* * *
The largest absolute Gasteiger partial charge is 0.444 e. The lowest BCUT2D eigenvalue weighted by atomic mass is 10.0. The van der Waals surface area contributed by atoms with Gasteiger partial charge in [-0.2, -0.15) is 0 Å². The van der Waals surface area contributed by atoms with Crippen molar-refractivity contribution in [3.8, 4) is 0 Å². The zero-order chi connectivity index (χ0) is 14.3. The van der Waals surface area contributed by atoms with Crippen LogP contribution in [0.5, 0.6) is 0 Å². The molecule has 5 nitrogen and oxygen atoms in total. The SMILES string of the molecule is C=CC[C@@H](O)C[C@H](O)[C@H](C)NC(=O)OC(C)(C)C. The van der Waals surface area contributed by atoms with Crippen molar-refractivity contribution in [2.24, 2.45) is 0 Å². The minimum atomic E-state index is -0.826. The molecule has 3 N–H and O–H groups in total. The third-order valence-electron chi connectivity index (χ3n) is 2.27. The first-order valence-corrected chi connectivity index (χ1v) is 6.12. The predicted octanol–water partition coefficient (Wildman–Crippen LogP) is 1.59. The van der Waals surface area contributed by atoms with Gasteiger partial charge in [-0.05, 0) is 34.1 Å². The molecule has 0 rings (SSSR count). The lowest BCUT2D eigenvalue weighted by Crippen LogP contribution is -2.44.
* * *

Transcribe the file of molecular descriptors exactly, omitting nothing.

The largest absolute Gasteiger partial charge is 0.444 e. The lowest BCUT2D eigenvalue weighted by atomic mass is 10.0. The van der Waals surface area contributed by atoms with Gasteiger partial charge in [-0.2, -0.15) is 0 Å². The van der Waals surface area contributed by atoms with Crippen molar-refractivity contribution in [3.8, 4) is 0 Å². The zero-order chi connectivity index (χ0) is 14.3. The van der Waals surface area contributed by atoms with Crippen LogP contribution in [0.5, 0.6) is 0 Å². The molecule has 5 nitrogen and oxygen atoms in total. The SMILES string of the molecule is C=CC[C@@H](O)C[C@H](O)[C@H](C)NC(=O)OC(C)(C)C. The van der Waals surface area contributed by atoms with Crippen molar-refractivity contribution in [2.24, 2.45) is 0 Å². The minimum atomic E-state index is -0.826. The molecule has 3 N–H and O–H groups in total. The third-order valence-electron chi connectivity index (χ3n) is 2.27. The first-order valence-corrected chi connectivity index (χ1v) is 6.12. The predicted octanol–water partition coefficient (Wildman–Crippen LogP) is 1.59. The van der Waals surface area contributed by atoms with Gasteiger partial charge in [-0.05, 0) is 34.1 Å². The molecule has 0 rings (SSSR count). The lowest BCUT2D eigenvalue weighted by Crippen LogP contribution is -2.44.